Guest Post by David Linton, Marymount Manhattan College
Debates about Christianity’s attitudes toward women sometimes focus on Jesus’ relationship with Mary Magdalene and isolated engagements with other unnamed women encountered during his travels. Little is made of a healing scene in the book of Luke(8:43-48) where Jesus had momentary contact with a woman who, in all likelihood, had a severe case of menorrhagia. Here’s how the translation is described in the Revised Standard Version”
“As he went, the people pressed round him. And a woman who had a flow of blood for twelve years and could not be healed by any one came up behind him, and touched the fringe of his garment; and immediately her flow of blood ceased. And Jesus said, “Who was it that touched me?” When all denied it, Peter said, “Master, the multitudes surround you and press upon you!” But Jesus said, “Some one touched me; for I perceive that power has gone forth from me.” And when the woman saw that she was not hidden, she came trembling, and falling down before him declared in the presence of all the people why she had touched him and how she had been immediately healed. And he said to her, “Daughter, your faith has made you well; go in peace.”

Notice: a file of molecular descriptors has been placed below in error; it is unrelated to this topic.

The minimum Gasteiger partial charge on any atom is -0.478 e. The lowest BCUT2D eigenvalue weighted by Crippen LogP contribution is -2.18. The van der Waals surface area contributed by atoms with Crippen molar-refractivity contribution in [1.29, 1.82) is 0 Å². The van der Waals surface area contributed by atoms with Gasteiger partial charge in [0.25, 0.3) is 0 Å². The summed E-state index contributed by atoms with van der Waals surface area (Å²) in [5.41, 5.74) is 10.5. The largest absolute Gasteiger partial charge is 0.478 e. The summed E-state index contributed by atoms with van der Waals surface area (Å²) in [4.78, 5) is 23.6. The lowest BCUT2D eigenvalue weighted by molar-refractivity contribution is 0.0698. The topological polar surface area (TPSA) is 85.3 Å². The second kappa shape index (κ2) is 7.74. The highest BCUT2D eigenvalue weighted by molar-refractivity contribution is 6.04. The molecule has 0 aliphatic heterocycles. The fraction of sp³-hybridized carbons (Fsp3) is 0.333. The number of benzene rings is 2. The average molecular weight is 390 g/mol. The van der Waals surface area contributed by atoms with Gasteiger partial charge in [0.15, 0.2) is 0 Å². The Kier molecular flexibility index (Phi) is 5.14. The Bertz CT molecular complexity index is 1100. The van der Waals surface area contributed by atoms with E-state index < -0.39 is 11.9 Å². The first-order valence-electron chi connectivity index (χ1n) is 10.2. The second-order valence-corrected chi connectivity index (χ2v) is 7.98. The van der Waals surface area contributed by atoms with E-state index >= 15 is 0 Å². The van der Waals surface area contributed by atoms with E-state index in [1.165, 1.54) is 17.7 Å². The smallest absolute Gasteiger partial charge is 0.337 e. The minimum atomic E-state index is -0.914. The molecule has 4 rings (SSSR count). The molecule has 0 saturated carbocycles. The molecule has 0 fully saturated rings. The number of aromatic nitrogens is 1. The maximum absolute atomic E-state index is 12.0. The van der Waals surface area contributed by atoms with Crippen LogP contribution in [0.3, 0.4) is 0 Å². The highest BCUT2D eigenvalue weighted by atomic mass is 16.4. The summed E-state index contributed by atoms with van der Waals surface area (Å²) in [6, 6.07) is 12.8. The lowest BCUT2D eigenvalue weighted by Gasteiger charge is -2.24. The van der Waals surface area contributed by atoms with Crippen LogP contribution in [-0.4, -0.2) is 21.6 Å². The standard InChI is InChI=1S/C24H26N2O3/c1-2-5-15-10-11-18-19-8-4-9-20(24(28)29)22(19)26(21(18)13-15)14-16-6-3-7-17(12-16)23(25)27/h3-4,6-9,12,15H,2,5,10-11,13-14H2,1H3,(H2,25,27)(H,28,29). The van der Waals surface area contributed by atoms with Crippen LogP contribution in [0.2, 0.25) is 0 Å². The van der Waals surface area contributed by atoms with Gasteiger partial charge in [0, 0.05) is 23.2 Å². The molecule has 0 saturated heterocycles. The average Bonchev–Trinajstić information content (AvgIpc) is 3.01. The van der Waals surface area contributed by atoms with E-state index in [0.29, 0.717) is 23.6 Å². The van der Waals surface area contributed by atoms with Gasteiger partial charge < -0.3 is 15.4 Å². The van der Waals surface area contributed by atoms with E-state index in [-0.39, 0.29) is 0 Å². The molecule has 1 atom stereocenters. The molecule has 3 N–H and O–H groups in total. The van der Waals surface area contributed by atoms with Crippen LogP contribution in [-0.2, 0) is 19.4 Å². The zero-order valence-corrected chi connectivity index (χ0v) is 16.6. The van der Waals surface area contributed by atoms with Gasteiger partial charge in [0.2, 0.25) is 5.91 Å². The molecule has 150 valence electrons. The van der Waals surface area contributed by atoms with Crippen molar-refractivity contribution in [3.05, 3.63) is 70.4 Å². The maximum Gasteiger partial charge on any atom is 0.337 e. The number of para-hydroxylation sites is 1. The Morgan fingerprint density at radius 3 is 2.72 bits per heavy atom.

The story is rendered with remarkable efficiency. The stealth of the woman was motivated by her clear understanding that she was a pariah in her community,that she was forbidden by the rigid rules of Leviticus from having contact with others lest she contaminate them. Peter’s response is particularly interesting. Rather than acknowledging the severe violation of the rules and dealing with its consequences (Jesus would have had to go away from everyone to be cleansed), Peter denied that any contact had even occurred. (Does this foreshadow his later denial of even knowing Jesus?)
But Jesus seems utterly indifferent to the rules as he places the well being of a suffering woman above the demands of his cultural prohibitions.
The fact that Jesus’ heroic menstrual encounter has been expunged from the narrative of his life reveals, yet again, just how pernicious the taboos and prejudices are. Wouldn’t it be wonderful if Sunday School classes set the menstrual record straight?
To make matters worse, the wonderful gospel song that extols the woman’s faith, first recorded by Sam Cooke and the Soul Stirrers, “The Hem of His Garment” has been similarly sanitized so that she is simply “sick.” The YouTube link that contains the song takes on extra layers of meaning when you listen to it with the thought in mind that it is an unacknowledged story of reactons to the menstrual taboo. The YouTube link also contains an additional Soul Stirrers recording, “Jesus Wash Away My Troubles” – a bonus!